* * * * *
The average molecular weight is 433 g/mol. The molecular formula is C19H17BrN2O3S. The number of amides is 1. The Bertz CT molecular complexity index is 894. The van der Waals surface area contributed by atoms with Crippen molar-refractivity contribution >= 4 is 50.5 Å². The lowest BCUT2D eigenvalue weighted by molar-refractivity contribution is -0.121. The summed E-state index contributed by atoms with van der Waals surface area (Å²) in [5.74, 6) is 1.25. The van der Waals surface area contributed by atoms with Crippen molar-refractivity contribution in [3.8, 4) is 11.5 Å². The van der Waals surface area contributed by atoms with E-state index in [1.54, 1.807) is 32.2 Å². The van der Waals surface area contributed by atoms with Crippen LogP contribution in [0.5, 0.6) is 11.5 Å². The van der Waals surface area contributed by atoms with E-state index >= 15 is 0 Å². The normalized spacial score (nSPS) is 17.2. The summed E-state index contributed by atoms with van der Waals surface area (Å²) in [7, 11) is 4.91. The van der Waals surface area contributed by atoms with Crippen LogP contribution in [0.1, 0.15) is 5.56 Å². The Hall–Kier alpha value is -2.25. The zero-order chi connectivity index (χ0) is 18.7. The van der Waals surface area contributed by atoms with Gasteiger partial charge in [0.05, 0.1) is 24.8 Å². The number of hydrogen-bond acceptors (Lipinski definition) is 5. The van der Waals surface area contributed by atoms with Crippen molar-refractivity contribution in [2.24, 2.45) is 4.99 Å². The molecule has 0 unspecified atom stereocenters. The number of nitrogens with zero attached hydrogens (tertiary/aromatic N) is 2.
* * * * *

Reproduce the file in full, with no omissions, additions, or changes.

The average molecular weight is 433 g/mol. The molecular formula is C19H17BrN2O3S. The number of amides is 1. The Bertz CT molecular complexity index is 894. The van der Waals surface area contributed by atoms with Crippen molar-refractivity contribution >= 4 is 50.5 Å². The lowest BCUT2D eigenvalue weighted by molar-refractivity contribution is -0.121. The summed E-state index contributed by atoms with van der Waals surface area (Å²) in [5.74, 6) is 1.25. The van der Waals surface area contributed by atoms with Crippen molar-refractivity contribution in [3.8, 4) is 11.5 Å². The van der Waals surface area contributed by atoms with E-state index in [1.54, 1.807) is 32.2 Å². The van der Waals surface area contributed by atoms with Crippen LogP contribution in [0.5, 0.6) is 11.5 Å². The van der Waals surface area contributed by atoms with E-state index >= 15 is 0 Å². The normalized spacial score (nSPS) is 17.2. The summed E-state index contributed by atoms with van der Waals surface area (Å²) in [7, 11) is 4.91. The van der Waals surface area contributed by atoms with Crippen LogP contribution in [0.1, 0.15) is 5.56 Å². The Hall–Kier alpha value is -2.25. The zero-order chi connectivity index (χ0) is 18.7. The van der Waals surface area contributed by atoms with Gasteiger partial charge in [0.05, 0.1) is 24.8 Å². The number of hydrogen-bond acceptors (Lipinski definition) is 5. The van der Waals surface area contributed by atoms with Crippen molar-refractivity contribution in [2.24, 2.45) is 4.99 Å². The molecule has 0 unspecified atom stereocenters. The number of nitrogens with zero attached hydrogens (tertiary/aromatic N) is 2.